The most obvious and immediate benefit of 5G for business is the increased speeds the network will be able to deliver. Lightning quick speeds will accommodate and improve daily working habits like remote working, file sharing and communication and collaboration capabilities. But the benefits extend beyond just doing things faster. 5G brings ultra reliable low latency communications, meaning that it can be used to connect mission critical services, for instance remote monitoring of vulnerable individuals in their home, and provides real time data feeds. 5G is also a great enabler of technologies, such as AI and IoT, that will drive future innovation.
Health + Social Care
5G enables digital technologies, such as AI, AR and IoT, that will increase innovation and efficiency for better, more cost-effective health and social care. IoT devices and sensors, powered by 5G, also allow for data sharing in real-time that can deliver better outcomes for patients, residents, employees and the broader system alike. On top of this, 5G’s enabling of automation and driving of efficiency can also help to plug labour shortages across the sector.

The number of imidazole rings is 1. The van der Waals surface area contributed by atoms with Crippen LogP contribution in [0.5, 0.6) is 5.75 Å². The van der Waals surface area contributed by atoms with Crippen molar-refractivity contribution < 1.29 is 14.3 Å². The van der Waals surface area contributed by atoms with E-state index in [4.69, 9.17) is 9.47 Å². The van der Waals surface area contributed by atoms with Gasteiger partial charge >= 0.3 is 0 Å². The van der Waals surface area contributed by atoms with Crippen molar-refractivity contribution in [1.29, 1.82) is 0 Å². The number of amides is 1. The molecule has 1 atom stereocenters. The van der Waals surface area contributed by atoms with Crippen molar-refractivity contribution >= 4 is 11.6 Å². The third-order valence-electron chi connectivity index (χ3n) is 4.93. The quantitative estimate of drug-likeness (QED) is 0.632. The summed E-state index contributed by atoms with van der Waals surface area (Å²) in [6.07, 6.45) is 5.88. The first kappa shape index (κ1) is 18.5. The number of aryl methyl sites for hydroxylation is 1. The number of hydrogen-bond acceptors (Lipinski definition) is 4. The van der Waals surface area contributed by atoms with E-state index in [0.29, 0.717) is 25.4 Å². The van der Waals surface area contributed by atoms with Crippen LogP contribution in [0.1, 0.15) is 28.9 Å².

Ultra low latency makes smarter, more efficient services possible – from remote patient monitoring to virtual consultations and connected ambulances (and so much more). 5G also enables private mobile networks, which offer greater control and flexibility so hospitals can upload large files such as MRI scans, for example. 5G can support remote observations, tests and lifesaving treatments to reduce the number of patients attending hospitals unnecessarily and improve the speed of diagnosis and patient outcomes, while also saving time and resources to ease the pressure on a stretched ambulance service.
5G + the Creative Industries